Why a Land Bank
The central goal of a land bank is to transfer properties that are vacant, abandoned, and tax delinquent back to productive use that benefits communities. Strategic decisions can be made to ensure the highest impact properties are pursued and placed into productive use and taxpaying status.
The following are some benefits of working with a land bank:
Commitment to Communities
Land banks work in unison with community priorities and plans and alongside local community development corporations, community-minded groups, and individuals to ensure the most desirable development outcomes are achieved.
One Stop Shop
Properties are available to current residents, to-be homeowners, nonprofits, investors, and development agencies with countless development opportunities, along with a clear title and a fresh start.
Blight is not bound by geographic or political borders. A regional approach allows for a diverse real estate portfolio and increases opportunities for success.
Data Driven Decisions
We focus on the data: tax delinquencies, market types, parcel conditions, and trends in development. We have a way to track it- and to map it!
Addressing blight takes money- acquisition and maintenance of properties can be extremely expensive. Land banks can accept financial resources from various sources- including membership contributions, grants, revenue from sales, and foundation support.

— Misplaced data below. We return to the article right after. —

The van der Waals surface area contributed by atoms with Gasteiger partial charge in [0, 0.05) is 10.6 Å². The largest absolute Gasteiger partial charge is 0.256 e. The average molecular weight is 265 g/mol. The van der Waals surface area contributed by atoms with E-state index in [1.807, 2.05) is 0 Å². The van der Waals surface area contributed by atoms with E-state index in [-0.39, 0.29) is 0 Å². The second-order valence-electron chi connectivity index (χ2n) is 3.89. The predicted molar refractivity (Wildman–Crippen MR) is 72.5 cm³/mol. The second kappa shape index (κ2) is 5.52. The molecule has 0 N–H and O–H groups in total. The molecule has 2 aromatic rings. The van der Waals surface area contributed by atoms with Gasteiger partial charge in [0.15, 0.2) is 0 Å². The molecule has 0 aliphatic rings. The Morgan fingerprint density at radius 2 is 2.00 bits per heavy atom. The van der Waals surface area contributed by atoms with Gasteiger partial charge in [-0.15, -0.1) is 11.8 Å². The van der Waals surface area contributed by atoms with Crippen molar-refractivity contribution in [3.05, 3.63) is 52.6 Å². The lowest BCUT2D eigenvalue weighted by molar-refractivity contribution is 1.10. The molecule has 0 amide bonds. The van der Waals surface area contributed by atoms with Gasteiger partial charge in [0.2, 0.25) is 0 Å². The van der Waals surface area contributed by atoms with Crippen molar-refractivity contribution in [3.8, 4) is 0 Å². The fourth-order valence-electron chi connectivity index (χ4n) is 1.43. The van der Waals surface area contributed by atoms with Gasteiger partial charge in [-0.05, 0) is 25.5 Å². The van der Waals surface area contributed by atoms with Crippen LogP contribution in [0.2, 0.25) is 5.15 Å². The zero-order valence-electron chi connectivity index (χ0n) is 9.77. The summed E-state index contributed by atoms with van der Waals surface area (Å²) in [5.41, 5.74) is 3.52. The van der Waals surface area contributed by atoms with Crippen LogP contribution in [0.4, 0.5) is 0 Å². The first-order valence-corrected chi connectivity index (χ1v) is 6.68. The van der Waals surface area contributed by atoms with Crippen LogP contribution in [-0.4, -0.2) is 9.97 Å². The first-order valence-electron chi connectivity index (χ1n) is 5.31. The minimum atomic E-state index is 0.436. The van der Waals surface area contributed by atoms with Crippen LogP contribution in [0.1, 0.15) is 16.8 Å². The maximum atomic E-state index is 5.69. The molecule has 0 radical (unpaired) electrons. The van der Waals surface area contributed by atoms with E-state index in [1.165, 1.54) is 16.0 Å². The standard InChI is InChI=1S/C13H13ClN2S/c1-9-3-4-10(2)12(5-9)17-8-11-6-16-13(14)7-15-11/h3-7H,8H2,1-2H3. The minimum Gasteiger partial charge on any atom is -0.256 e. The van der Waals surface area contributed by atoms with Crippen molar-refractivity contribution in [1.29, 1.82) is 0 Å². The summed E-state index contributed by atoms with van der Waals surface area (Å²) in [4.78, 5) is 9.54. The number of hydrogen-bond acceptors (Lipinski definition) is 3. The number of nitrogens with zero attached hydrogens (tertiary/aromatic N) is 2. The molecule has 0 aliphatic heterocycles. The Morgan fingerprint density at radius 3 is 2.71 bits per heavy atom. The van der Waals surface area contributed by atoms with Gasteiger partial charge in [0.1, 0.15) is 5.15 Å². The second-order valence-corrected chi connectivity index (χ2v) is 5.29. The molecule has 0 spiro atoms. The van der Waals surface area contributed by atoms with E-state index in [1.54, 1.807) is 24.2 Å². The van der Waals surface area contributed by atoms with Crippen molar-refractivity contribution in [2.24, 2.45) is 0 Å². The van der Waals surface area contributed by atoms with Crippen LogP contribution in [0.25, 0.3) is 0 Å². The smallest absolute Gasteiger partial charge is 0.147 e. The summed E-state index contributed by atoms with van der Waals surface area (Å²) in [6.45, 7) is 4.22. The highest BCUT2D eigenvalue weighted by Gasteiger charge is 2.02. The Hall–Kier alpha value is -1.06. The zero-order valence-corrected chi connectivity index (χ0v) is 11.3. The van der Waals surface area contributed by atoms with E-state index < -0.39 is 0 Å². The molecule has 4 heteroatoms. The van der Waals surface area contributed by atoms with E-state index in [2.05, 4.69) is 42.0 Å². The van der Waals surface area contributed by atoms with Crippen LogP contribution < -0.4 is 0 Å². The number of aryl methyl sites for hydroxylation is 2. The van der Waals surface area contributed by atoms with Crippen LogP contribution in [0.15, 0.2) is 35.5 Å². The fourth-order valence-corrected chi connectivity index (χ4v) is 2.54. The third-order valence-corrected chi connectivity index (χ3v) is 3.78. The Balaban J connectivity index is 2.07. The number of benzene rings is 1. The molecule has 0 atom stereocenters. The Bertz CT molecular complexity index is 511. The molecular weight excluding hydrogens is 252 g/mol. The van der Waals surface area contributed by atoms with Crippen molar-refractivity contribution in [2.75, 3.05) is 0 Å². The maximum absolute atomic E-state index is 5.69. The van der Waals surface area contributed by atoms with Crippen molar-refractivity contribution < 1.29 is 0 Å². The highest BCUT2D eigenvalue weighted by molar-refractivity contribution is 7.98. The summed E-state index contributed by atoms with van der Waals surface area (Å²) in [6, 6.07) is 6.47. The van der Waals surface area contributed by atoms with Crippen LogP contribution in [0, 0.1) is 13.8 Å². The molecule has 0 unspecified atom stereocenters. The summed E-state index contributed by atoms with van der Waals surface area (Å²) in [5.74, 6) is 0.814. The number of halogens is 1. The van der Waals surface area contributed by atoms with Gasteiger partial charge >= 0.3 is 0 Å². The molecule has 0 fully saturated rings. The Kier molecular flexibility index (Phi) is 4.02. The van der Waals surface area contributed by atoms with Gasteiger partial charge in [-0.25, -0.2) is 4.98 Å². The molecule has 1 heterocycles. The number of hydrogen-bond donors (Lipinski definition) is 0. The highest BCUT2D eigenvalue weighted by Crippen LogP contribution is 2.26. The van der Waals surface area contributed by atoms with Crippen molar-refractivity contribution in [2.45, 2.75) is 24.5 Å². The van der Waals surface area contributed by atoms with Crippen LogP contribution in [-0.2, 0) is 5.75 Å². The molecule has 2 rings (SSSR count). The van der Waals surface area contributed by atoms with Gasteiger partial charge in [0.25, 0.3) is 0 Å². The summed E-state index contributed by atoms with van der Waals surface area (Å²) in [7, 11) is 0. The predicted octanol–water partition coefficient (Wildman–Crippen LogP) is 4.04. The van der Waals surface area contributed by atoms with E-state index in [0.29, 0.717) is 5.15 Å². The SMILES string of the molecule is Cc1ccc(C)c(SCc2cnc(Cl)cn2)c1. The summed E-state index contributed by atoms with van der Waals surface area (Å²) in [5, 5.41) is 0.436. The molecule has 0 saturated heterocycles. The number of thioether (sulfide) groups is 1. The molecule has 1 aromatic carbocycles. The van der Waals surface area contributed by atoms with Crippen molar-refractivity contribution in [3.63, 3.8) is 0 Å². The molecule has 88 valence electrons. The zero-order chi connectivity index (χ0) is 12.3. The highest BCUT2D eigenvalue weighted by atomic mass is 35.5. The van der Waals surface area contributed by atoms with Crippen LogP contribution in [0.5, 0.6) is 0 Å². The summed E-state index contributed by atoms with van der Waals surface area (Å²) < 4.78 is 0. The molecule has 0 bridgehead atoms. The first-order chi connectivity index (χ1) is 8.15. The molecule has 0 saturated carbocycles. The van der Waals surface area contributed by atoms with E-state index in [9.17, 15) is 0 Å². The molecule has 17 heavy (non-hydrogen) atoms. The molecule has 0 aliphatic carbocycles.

Ability to be Nimble and Responsive
Neighborhood revitalization can be tricky, and oftentimes creative approaches are needed. Land banks are flexible enough to align with community plans and responsible enough for new opportunities.
As quasi-public entities, land banks adhere to reporting standards and audits that make them transparent organizations.
A Plan for the Place
The Tri-COG Land Bank is driven by a plan for the place and the data to support strategic decisions.
Not all communities have the same priorities.
We are responsive to unique community priorities and development opportunities, including:
Addressing abandoned homes in stable neighborhoods.
“Greening” vacant lots through side lot sales and neighborhood green spaces
Assemble and acquire multiple lots for larger redevelopment plans
Acquire and repurpose commercial spaces to bring in new businesses and strengthen existing commercial districts